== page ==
However, when these neurons are connected into networks, they are able to recognize complex patterns, such as human faces. How those networks come to be and how they function to do cognitive work can be saved for another time, just trust me here that it works.
The important point here is that the property, pattern-recognition, emerges at the scale of the system, a network of neurons (brain), without any part of the system having such a property.
Complex Systems Science: An Informal Overview — Part II: Organization and Scale — via Joe Norman
Complex Systems Science and the Special Sciences
We are familiar with science being broken down into different categories depending on what is being studied: particle physics (e.g. electrons), chemistry (molecules), biology (organisms), psychology (minds), sociology (groups of humans), etc. Call these the special sciences as their role is to look into a certain kind of stuff.
Complex systems science is not defined by what the stuff under study is, but rather how one asks and attempts to answer questions about whatever stuff is of interest. Recall that in complex systems, the properties we are interested in might emerge from interactions among components, i.e. emergent properties. For this reason, in complex systems science we pay special attention to the interactions and relationships among the parts, and how they give rise to (emergent) patterns of behavior.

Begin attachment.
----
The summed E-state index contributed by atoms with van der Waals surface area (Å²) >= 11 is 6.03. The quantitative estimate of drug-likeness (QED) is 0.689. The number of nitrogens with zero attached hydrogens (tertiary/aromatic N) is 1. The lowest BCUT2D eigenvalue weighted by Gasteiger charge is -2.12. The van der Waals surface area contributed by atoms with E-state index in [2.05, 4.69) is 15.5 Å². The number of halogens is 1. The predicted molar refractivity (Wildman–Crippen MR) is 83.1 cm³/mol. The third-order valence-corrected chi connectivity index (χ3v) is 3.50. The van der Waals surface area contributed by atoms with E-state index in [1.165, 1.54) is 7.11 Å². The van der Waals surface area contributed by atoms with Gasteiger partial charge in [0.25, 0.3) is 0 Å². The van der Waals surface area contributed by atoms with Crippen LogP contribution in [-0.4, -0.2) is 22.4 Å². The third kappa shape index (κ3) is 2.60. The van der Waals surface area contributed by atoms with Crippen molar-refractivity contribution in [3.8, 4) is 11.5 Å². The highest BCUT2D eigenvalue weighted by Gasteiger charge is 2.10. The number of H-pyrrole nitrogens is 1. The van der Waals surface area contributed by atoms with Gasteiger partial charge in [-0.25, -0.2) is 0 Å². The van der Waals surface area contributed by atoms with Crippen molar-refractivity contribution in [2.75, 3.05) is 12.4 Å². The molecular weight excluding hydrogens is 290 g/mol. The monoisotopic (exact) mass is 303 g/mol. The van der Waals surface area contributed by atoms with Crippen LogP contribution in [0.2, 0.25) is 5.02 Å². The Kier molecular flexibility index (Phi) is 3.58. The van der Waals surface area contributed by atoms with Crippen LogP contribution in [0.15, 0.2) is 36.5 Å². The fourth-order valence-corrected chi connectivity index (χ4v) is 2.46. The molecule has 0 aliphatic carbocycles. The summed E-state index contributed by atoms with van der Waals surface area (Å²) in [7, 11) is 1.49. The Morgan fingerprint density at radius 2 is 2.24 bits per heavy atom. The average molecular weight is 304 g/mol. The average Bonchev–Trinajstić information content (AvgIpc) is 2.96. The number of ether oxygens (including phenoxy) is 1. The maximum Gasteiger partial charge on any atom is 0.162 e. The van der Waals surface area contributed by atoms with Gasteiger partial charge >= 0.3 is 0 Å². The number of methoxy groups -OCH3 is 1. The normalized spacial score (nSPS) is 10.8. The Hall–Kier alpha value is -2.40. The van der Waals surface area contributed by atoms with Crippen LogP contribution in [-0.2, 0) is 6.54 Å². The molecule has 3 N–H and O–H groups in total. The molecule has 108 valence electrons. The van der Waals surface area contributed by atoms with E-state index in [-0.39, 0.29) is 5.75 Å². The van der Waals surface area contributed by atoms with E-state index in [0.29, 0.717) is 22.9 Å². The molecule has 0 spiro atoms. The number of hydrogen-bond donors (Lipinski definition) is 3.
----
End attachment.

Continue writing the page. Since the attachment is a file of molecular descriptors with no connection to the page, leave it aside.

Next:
We can do this in physical systems, biological systems, social systems, or any other system of interest. The answers we get will often look remarkably different than those from the special sciences.
Organization and Interdependence
When we attend to the interactions and relationships in a system, the organization of the stuff becomes more central to our understanding than the stuff itself. To illustrate this point, imagine a mad scientist takes each cell of your body one by one and relocates it to a random location — would you feel much like yourself? I think not. When the organization is disrupted, so are the interactions, and the nature of the system changes.
This also means when you change one part of the system, you may affect a larger portion of, or even the whole, system. This is because the behavior of the parts are interdependent. What part A is doing affects what part B & C are doing (and perhaps vice verse) — what my heart is doing affects what my lungs and muscles are doing. Interdependent behavior presents all kinds of challenges to standard statistical approaches which assume the independence of parts of a system.